Are renewable sources of energy ready to stand on their own two feet?
After billions already spent and substantial subsidies that continue, wind and solar power generated only 9% of U.S. demand in 2019.
In contrast, coal and natural gas met 63% of U.S. power demand.
Replacing fossil fuels with solar and wind power will take decades and the costs, as well as the challenges to grid reliability, remain stunning. Yet demands for net-zero emissions and a renewable only future by 2050 are proliferating from climateers.
The Green lobby insists that renewables are cost competitive even in the absence of special incentives, but it would go ballistic if a serious effort was mounted to eliminate federal tax credits for wind or solar power.
But that’s exactly what must happen.
Wind and solar power are now mature technologies and they are more than capable of growing on their own. More importantly, the government support they have been provided must be refocused on the energy breakthroughs the world needs and the fuels the world will lean on well into the future.
The extent to which green scenarios have become disconnected from reality was driven home by a report on the world energy outlook in 2040 from the International Energy Agency. Despite wind and solar power’s growth globally, fossil fuels will remain the bedrock of the world’s energy mix. In fact, coal continues to be the world’s leading fuel for electricity generation and global coal capacity is growing.
Most environmentalists don’t seem aware of what’s going on in Asia. The fact is, more than 600 new coal plants are under construction and many existing coal plants are relatively new and capable of generating power well into the future.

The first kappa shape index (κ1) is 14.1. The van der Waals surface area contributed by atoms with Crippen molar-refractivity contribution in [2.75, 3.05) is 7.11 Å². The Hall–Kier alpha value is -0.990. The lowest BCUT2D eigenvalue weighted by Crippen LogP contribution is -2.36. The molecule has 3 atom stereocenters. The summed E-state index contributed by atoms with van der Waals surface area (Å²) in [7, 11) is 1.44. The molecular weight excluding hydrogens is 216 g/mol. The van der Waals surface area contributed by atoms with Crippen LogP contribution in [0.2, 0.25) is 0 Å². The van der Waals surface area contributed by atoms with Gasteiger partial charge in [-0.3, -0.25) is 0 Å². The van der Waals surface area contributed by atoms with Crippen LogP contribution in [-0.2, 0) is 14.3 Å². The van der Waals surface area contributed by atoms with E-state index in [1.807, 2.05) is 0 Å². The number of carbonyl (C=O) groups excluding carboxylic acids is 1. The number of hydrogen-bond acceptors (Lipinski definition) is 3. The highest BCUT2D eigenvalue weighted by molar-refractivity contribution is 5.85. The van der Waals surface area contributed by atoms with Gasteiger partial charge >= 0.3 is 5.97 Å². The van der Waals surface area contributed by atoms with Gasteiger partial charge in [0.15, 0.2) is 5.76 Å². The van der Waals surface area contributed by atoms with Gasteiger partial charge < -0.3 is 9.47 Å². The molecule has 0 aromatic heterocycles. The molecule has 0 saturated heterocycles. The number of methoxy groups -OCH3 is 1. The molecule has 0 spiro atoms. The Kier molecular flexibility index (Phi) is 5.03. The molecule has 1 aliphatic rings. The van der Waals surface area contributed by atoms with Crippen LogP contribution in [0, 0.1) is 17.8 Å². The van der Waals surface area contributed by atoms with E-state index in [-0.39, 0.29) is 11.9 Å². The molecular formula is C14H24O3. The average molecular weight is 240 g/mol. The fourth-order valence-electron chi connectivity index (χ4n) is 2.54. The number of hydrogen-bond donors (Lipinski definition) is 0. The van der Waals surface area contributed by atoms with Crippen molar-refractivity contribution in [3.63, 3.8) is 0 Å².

China — which obtains 60% of its electricity from coal — has 250 gigawatts of coal-fired generating capacity being built or planned — more than the combined generating capacity from currently operating coal plants in the United States and India.
That’s a remarkable development, because while it’s true that dozens of coal plants have closed in the United States, we’re also witnessing a surge in coal generation in Asia.
And it’s not limited to China. Japan plans to build about 20 coal plants over the next five years. Vietnam, Indonesia and other Asian countries are adding new coal-generating capacity as well.
What this means is that it’s time for those advocating climate action to refocus on advanced coal and fossil fuel technology. There is no path to global emissions reduction without working with Asia’s growing and young coal fleet. The world desperately needs U.S. leadership to develop and demonstrate essential advanced technologies. Increased efficiency for existing plants, new environmental controls and furthering carbon capture, utilization and storage technologies all should be part of our approach.
Some of the most important work will be creating uses for the carbon captured from plants. Promising work is already underway to turn these waste emissions into concrete.
You don’t need a degree in chemistry or economics to know that other products are possible — and that profits from their production could help to offset the cost of carbon mitigation. For this to happen, however, the United States will need to rise to the challenge and make effective use of its leadership in technology innovation.
Government research labs with generous funding have supported a number of energy breakthroughs — from nuclear power, to hydraulic fracturing, to wind turbines and solar photovoltaics. That’s the power of technology. Innovation at its most creative is transformative.
The data is clear: coal is here to stay. Are we up to the challenge of embracing that reality and ensuring we produce the technology solutions the world needs? If green energy can’t scale up fast enough to make much of a difference — and it’s increasingly doubtful it can, the United States should ensure that clean coal technologies will.
Doing so should be atop our energy agenda.
See the article here.
- On July 14, 2020